Even without a booth, Apple is looming large over CES. Literally. In a giant billboard that went up on the side of the Springhill Suites Marriott hotel near the Vegas strip late last week, Apple is touting the privacy features baked into the iPhone, telling people, “What happens on your iPhone, stays on your iPhone.”
It’s a clever and effective ad that plays off the classic Vegas slogan. And it’s timely. In an age of regular data breaches and scary hacks, privacy and security have become a really big deal. Apple has made privacy a major component of its iPhone sales pitch for years, so while the ad might not mention Google, Samsung, or Amazon, it’s clearly aimed at trolling Apple’s biggest rivals and their somewhat laissez-faire approach to privacy.
The billboard’s claim is certainly true for parts of the iPhone. Maps doesn’t require nearly as many permissions as Google Maps to work properly. iMessages are encrypted end-to-end as opposed to Google’s RCS-based chat. Siri requests are processed locally. Face ID is more secure than nearly every other smartphone’s authentication scheme. But even so, many—maybe even most—people won’t experience the lock-down privacy Apple alludes to in the billboard.
While Apple’s own hardware and services may be more secure than the competition, the iPhone doesn’t operate in a vaccum, divorced from a larger universe of potential threats. So once you download a third-party app from the App Store, you immediately loosen the privacy reins.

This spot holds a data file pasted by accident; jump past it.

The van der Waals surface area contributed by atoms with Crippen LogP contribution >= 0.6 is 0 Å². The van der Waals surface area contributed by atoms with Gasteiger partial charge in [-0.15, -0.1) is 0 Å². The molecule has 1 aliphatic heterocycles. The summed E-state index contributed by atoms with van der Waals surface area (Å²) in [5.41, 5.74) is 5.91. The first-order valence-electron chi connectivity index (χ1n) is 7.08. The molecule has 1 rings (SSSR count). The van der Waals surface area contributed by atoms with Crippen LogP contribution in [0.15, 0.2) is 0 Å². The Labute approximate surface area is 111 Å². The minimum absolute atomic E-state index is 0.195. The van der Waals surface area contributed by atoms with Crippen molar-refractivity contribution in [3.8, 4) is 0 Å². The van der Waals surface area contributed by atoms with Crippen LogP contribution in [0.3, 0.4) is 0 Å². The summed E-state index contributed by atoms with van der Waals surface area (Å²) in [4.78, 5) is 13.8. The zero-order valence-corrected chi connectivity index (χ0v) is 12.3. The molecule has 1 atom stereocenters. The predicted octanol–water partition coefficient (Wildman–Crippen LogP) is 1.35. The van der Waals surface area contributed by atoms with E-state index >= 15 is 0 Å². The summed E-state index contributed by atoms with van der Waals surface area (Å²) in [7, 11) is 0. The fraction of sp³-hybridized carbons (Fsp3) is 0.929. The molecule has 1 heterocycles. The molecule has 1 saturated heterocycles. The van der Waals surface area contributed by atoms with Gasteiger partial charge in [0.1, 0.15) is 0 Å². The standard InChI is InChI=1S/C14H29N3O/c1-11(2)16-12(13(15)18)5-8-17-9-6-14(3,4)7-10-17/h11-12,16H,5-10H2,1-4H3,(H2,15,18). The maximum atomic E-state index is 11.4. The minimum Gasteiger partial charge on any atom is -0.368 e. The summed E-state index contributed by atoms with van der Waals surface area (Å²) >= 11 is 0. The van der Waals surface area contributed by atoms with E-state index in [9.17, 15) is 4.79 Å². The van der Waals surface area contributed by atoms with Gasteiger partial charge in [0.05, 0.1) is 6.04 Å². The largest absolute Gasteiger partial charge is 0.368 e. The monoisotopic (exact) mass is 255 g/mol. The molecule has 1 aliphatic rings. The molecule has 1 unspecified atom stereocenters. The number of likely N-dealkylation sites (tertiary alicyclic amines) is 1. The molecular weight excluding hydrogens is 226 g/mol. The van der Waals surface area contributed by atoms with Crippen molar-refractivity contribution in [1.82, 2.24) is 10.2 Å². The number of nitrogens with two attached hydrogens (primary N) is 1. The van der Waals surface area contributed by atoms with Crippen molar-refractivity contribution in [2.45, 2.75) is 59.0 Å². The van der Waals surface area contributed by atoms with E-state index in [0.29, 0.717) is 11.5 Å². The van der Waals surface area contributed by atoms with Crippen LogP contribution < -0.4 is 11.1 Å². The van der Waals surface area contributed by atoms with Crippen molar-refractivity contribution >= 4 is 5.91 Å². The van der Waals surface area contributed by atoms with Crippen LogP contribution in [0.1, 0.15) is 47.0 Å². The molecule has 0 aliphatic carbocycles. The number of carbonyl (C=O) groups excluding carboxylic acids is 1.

Sure, Apple may be able to claim that its iOS store is more secure than Google’s Play Store when it comes to malware, but we still hear about the occasional iOS app that’s outed for misappropriating iPhone users’ data. And, of course, Facebook, Google, and Twitter aren’t magically safer than they would be on an Android phone.
Bottom line: Apple’s own apps and servers are private and encrypted, but the same doesn’t apply to the countless apps that you willingly use to share your personal data. Whether we’re talking about bugs in Google+ or Facebook’s outright violations, what happens inside those apps on your iPhone most certainly does not stay there. And let’s not forget that even Apple itself was at the center of a massive hack of celebrities’ photos, the very type of data that’s supposed to be locked down.
What Apple’s billboard is really saying is that the company treats your data with more respect that its competitors. Apple vows to never sell your data (though contrary to popular belief, Google doesn’t either, at least not directly). Apple won’t spy on your conversations. And Safari will prompt you when a site attempts to access your cookies or other data. So if you limit your iPhone activities to Apple apps and basic functions, then, yes, there’s a very good chance that what happens on your iPhone stays on your iPhone. But it’s just not realistic to think anyone will live entirely in an Apple universe.
See no evil, hear no evil